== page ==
The closing shot of Audrey first scene is electric. In keeping true to form as an observer, Audrey watches Ben leave, and slowly lowers the mask, and lingers on his path. She sits in her thoughts, and processes, and once again is framed by the red drapes (echoing Cooper's dream world). It's a wonderful moment for Fenn 'where her face tells the entire story. The stillness is haunting and conveys a pronounced sadness. The moment represents Audrey's true loss of innocence 'her father is a monster and life is no longer a game.
We must note also that Audrey has worn a mask throughout most of the first season, a very public mask as the coquette. Here she literally wears a mask to possible save her life. And again, while in private, can she literally and figuratively remove the mask.
*The use of the white mask, much like the Queen motif, and the red drapes seems to be in keeping with Cooper's past and the Windom Earle foreshadowing. A similar mask will be used much later in the form of Caroline's face. And Earle will begin the search for his Queen to carry off to the Black Lodge. Clearly, before the Audrey/Cooper projected story arc was scrapped, the One Eyed Jack imagery would have been recalled with more thematic weight.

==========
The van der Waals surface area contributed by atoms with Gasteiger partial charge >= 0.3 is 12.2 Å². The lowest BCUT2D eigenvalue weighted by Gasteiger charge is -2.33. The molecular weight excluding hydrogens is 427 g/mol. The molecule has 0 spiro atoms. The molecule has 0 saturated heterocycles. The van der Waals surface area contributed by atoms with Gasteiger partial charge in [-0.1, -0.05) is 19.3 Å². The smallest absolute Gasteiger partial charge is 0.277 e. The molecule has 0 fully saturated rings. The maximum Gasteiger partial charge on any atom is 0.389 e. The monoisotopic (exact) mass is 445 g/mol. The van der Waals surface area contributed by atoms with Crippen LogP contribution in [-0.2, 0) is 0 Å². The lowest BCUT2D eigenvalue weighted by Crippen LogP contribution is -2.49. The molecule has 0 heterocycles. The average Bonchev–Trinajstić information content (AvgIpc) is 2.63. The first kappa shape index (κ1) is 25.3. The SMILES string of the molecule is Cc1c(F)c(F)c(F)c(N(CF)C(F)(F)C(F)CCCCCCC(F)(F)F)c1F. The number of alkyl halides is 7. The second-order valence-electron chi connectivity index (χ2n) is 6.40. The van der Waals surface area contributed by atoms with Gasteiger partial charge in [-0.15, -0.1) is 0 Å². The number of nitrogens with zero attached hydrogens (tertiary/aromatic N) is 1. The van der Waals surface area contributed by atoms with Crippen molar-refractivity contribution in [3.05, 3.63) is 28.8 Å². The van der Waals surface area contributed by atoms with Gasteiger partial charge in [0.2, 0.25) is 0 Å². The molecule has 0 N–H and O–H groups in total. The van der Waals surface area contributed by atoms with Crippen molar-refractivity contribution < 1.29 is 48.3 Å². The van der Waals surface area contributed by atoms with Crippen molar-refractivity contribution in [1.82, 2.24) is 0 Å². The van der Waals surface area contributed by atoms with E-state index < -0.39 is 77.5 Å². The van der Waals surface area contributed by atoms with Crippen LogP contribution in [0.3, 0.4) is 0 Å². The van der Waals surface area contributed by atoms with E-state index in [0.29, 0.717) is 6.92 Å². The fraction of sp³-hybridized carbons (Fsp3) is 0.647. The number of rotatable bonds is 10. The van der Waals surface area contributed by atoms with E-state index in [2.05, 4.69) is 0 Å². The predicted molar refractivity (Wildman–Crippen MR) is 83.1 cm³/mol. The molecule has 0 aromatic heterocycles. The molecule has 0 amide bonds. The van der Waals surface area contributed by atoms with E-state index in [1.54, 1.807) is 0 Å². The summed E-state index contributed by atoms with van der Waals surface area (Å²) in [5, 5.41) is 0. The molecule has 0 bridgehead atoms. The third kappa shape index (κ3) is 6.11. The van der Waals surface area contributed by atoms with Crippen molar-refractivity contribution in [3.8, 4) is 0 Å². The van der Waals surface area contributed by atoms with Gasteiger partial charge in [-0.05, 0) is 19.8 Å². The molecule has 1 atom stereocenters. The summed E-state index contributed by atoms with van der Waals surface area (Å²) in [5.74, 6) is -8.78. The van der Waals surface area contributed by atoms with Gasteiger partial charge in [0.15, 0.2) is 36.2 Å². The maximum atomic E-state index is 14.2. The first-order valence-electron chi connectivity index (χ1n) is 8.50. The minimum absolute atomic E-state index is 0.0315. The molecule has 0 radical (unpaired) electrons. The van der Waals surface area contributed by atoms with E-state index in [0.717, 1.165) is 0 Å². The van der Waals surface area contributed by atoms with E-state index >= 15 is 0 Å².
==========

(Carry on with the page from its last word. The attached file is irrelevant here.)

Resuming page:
*The original script has some minor changes. The Audrey/Ben scene plays out without the interruption of the Jerry/Blackie scene. Here Audrey makes it clear that she is a virgin likening herself to a bar of soap that hasn't even had the wrapper torn off. She is the one who names herself Prudence, on which Ben nearly chokes upon hearing. Based on the edit, the dialogue was probably filmed but scrapped. However, once Ben leaves with Jerry's intervention, it cuts to the scene with Blackie. Here it is Ben who is the provider of the heroine to her, not Jerry. It makes him crueler while keeping Jerry as the lightweight. Perhaps Lynch changed it to give Jerry a more menacing presence.